>>>>    ASSERT_EQ(0, rc);
>>>>  #endif
>>>>  }
>>>>
>>>> +class TraceContentTest : public ::testing::Test
>>>> +{
>>>> +public:
>>>> +  Opt_trace_context trace;
>>>> +};
>>>> +
>>>> +
>>>> +TEST_F(TraceContentTest, ConstructAndDestruct)
>>>> +{
>>>> +}
>>>> +
>>>>
>>>>  /** Test empty trace */
>>>> -TEST(Trace_content_test, empty)
>>>> +TEST_F(TraceContentTest, empty)
>>>>  {
>>>> -  /* Create a trace */
>>>> -  Opt_trace_context trace;
>>>> -  ASSERT_EQ(false, trace.start(true, false, false, -1, 1, ULONG_MAX,
>>>> -                               all_features));
>>>> +  ASSERT_FALSE(trace.start(true, false, false, -1, 1, ULONG_MAX,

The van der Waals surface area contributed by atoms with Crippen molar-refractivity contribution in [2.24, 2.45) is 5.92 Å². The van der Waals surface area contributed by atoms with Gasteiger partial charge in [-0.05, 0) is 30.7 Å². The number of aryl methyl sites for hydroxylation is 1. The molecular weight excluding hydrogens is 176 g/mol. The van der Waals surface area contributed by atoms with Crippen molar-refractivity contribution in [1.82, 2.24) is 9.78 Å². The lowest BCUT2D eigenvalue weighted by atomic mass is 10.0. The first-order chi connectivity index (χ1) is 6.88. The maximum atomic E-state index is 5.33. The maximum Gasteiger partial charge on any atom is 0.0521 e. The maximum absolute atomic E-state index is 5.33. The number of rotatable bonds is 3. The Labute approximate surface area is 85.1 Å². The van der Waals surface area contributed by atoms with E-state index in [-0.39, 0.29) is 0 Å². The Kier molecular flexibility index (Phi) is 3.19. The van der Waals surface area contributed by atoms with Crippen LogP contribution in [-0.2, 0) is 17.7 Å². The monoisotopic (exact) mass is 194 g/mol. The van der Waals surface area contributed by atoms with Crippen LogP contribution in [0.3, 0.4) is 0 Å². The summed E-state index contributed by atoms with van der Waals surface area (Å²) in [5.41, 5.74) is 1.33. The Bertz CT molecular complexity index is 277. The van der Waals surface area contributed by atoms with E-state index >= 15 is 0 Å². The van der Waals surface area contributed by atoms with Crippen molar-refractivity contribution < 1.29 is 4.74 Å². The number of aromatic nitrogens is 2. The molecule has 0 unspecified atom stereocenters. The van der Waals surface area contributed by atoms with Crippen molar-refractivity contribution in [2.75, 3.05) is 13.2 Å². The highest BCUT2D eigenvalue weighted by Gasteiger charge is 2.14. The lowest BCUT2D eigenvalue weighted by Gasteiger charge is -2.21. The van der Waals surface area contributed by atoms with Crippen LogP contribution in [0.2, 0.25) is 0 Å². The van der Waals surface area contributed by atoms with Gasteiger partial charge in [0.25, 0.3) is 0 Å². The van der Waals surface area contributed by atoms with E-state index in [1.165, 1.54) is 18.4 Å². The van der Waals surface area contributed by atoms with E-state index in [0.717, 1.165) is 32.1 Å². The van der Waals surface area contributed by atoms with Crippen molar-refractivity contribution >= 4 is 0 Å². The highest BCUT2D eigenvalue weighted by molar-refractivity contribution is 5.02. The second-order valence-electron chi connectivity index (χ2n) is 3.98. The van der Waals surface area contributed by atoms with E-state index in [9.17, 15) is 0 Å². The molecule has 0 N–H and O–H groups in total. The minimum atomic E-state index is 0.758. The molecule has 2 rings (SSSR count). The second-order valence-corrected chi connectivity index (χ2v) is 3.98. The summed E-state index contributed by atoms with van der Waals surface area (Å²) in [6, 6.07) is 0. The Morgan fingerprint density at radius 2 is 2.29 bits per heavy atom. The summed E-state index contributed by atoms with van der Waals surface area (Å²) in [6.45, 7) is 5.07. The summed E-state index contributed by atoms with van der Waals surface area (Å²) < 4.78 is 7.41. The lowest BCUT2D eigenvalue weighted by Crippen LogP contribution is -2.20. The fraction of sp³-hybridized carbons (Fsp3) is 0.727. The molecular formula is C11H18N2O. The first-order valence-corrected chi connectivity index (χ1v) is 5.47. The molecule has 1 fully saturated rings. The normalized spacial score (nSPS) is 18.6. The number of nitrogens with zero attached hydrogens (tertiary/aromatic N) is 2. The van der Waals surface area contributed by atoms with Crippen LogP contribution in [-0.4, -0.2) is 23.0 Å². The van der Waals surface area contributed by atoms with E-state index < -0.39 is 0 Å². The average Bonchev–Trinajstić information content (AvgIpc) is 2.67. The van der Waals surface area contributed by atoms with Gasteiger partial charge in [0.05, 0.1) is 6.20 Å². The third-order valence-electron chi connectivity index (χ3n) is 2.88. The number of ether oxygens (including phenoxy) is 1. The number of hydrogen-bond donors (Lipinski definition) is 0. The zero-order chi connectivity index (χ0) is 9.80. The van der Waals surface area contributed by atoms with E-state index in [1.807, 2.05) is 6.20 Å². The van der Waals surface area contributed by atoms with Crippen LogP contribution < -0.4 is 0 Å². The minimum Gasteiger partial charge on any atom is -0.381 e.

>>>> all_features));
>>>>    /*
>>>>      Add at least an object to it. A really empty trace ("") is not
>>>>      JSON-compliant, at least Python's JSON module raises an exception.
>>>> @@ -83,26 +99,24 @@ TEST(Trace_content_test, empty)
>>>>    trace.end();
>>>>    /* And verify trace's content */
>>>>    Opt_trace_iterator it(&trace);
>>>> -  ASSERT_EQ(true, it != Opt_trace_iterator::end);
>>>> +  EXPECT_FALSE(it.at_end());
>>>
>>> This checks that the iterator is not at end. If it is at end, ASSERT
>>> will stop this test portion. EXPECT will rather print a message and
>>> continue execution , so it will execute "*it" at the next line. 'cursor'
>>> being NULL, this will segfault.
>>> I think it's normal that when you reached the end (one past the last),
>>> you don't try to read the iterator's value.
>>
>> OK.
>> I saw only ASSERT, and no EXPECT, in your code, so I changed a few of